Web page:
On the day in question, Robert returned home from his daily workout and pressed the button for the elevator service. Rofah and Flex were already present when the elevator arrived, and Flex was leashed. Robert joined them on the elevator, and they were the only three passengers. While awaiting arrival at his floor, Flex began to bark at Robert. As the doors opened to his floor, Flex bit Robert on the back of his left leg, below the knee. The bite was severe enough to draw blood and necessitated that Robert call an ambulance for treatment, although he did not require transportation to a hospital. 

All Parties Leave the Elevator Embroiled in a Lawsuit

The wound Robert received from Flex’s bite, though not large, caused him quite a bit of difficulty, as it failed to properly heal promptly and became swollen and infected, which necessitated further medical treatment. In the weeks after the incident, Robert attended the emergency department of a local hospital to see the infection, after which he was required to attend a nearby clinic every third day to receive treatment. As a result of the wound and the associated infection and treatment, Robert was unable to resume his regular daily exercise routine at the gym for three months after the accident. He was unable to continue his routine of swimming each day for six months after the dog bite.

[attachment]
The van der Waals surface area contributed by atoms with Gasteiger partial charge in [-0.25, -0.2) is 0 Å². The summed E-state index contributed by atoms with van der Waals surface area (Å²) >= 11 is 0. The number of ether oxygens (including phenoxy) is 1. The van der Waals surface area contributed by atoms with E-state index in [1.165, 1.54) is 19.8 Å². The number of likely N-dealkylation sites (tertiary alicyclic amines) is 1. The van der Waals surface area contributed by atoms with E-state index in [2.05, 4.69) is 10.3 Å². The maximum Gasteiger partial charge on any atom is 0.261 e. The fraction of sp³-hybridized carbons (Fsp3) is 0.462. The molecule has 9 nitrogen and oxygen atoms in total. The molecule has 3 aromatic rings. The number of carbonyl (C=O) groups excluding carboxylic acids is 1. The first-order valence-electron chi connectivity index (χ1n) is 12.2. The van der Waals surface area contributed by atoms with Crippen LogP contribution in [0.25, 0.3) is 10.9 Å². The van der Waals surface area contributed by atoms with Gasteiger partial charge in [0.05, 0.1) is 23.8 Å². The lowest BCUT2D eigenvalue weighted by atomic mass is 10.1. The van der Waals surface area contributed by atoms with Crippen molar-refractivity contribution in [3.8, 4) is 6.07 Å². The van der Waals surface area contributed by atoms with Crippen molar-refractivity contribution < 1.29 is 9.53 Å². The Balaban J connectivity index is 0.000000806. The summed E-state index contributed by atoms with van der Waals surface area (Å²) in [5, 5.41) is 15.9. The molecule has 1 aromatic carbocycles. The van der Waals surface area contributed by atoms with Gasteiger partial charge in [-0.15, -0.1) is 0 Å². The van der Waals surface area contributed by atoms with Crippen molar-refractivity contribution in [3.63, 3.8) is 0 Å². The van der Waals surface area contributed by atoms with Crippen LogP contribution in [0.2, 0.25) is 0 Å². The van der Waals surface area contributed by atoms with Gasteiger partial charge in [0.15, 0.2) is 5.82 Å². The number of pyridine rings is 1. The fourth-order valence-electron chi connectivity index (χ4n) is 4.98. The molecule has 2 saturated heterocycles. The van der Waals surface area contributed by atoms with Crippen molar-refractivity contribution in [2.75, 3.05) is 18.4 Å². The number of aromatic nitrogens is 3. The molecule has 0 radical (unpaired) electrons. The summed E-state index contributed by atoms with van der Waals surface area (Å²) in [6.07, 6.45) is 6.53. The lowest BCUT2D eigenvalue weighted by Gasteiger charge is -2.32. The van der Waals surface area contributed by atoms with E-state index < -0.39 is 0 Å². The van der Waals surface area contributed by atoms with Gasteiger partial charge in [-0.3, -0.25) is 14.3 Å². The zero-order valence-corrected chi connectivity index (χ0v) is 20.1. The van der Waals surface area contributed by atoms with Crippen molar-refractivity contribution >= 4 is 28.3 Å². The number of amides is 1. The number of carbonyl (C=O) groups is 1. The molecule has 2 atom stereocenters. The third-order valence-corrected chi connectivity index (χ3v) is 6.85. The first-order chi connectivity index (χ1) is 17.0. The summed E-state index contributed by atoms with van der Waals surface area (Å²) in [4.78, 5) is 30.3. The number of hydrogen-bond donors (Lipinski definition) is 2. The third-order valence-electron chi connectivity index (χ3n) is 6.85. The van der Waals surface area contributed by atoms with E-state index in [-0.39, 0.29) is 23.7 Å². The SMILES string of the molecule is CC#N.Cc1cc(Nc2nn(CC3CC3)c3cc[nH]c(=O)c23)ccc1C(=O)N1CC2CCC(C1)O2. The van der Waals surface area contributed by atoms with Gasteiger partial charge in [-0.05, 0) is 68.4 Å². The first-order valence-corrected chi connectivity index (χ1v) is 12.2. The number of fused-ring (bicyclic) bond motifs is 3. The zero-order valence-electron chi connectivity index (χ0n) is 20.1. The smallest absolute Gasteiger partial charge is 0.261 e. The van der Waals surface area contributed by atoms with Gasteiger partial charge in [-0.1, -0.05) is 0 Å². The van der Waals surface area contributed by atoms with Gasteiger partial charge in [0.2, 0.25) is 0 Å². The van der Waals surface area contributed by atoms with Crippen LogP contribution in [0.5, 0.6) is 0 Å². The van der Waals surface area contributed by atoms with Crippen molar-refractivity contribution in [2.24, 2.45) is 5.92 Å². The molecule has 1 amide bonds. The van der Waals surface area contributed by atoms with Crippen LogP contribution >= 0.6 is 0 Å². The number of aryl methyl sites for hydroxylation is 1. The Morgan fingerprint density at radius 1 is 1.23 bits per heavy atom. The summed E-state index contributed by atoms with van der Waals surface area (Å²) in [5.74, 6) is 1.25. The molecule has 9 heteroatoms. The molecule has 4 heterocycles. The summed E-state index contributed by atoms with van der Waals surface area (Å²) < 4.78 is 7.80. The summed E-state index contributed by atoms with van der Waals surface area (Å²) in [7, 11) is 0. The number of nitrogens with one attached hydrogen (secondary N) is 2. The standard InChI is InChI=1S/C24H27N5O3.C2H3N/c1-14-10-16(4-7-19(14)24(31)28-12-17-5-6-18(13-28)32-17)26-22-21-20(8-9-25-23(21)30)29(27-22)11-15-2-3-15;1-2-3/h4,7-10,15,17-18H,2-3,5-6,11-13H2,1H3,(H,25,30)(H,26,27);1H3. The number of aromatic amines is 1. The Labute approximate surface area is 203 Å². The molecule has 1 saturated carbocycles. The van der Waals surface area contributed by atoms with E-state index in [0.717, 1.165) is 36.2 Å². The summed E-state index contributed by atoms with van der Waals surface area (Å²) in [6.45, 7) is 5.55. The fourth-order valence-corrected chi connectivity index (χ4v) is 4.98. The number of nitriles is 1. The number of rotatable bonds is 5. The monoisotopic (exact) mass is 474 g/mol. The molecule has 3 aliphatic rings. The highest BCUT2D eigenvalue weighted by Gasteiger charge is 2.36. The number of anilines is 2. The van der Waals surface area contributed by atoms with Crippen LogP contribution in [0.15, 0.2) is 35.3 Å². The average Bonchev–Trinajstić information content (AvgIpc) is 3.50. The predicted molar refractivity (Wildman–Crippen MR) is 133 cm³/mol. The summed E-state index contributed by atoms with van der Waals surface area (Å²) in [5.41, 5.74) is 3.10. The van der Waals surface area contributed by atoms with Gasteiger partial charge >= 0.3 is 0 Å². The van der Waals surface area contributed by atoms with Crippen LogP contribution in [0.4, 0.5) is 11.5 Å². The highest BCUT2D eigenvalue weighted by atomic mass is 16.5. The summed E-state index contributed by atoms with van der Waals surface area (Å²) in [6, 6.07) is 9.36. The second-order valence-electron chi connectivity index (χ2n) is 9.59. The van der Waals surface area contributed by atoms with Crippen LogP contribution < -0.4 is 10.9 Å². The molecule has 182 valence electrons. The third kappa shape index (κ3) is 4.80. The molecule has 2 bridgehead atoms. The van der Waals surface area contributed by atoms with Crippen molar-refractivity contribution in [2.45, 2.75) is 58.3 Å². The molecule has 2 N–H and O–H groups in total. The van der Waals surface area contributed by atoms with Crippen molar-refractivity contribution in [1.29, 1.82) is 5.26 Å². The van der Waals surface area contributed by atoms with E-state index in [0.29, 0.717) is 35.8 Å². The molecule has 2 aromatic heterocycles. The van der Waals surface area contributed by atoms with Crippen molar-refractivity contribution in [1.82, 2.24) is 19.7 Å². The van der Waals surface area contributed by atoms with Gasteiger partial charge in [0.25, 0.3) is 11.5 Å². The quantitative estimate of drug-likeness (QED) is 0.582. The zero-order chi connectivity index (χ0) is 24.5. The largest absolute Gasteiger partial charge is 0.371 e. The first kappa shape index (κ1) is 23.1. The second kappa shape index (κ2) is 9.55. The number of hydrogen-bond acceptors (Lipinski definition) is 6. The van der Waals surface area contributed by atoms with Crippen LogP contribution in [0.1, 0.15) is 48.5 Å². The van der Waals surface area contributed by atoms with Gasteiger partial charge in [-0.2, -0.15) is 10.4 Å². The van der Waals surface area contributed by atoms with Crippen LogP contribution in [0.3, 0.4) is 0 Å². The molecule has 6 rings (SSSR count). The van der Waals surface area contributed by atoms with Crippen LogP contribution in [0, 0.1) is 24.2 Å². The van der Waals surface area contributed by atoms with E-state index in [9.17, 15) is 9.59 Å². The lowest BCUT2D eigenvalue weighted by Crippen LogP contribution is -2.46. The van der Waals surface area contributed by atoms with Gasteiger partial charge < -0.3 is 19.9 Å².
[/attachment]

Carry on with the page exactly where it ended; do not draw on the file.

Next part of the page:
After speaking with Rofah and her husband and seeking payment from them directly in relation to the injuries he suffered as a result of the dog bite, Robert commenced a claim for damages from the defendants as a result of their negligence in failing to control their dog appropriately, Flex. Robert sought to recover $30,000 – $35,000 in damages “to compensate him for his resulting pain, suffering and loss of amenities of life”.